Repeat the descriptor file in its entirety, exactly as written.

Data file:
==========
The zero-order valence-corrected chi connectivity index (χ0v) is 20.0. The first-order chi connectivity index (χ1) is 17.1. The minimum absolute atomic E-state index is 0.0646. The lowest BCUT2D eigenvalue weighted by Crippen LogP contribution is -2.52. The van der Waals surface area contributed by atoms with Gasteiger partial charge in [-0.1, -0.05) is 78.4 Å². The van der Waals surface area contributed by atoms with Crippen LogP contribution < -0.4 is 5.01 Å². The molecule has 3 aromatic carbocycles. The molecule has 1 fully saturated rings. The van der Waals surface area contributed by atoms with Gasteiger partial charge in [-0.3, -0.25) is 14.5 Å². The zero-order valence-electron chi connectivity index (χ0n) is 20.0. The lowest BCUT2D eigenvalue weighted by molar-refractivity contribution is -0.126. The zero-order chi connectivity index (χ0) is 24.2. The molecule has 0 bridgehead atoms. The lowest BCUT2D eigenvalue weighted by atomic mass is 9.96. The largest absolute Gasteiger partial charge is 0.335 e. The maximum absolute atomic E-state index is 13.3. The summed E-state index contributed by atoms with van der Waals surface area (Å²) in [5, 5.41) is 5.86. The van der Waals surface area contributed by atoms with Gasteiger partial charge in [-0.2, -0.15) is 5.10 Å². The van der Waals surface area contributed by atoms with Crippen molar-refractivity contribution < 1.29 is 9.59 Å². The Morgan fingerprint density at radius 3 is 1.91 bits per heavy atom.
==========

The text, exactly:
The zero-order valence-corrected chi connectivity index (χ0v) is 20.0. The first-order chi connectivity index (χ1) is 17.1. The minimum absolute atomic E-state index is 0.0646. The lowest BCUT2D eigenvalue weighted by Crippen LogP contribution is -2.52. The van der Waals surface area contributed by atoms with Gasteiger partial charge in [-0.1, -0.05) is 78.4 Å². The van der Waals surface area contributed by atoms with Crippen LogP contribution < -0.4 is 5.01 Å². The molecule has 3 aromatic carbocycles. The molecule has 1 fully saturated rings. The van der Waals surface area contributed by atoms with Gasteiger partial charge in [-0.3, -0.25) is 14.5 Å². The zero-order valence-electron chi connectivity index (χ0n) is 20.0. The lowest BCUT2D eigenvalue weighted by molar-refractivity contribution is -0.126. The zero-order chi connectivity index (χ0) is 24.2. The molecule has 0 bridgehead atoms. The lowest BCUT2D eigenvalue weighted by atomic mass is 9.96. The largest absolute Gasteiger partial charge is 0.335 e. The maximum absolute atomic E-state index is 13.3. The summed E-state index contributed by atoms with van der Waals surface area (Å²) in [5, 5.41) is 5.86. The van der Waals surface area contributed by atoms with Gasteiger partial charge in [-0.2, -0.15) is 5.10 Å². The van der Waals surface area contributed by atoms with Crippen molar-refractivity contribution < 1.29 is 9.59 Å². The Morgan fingerprint density at radius 3 is 1.91 bits per heavy atom.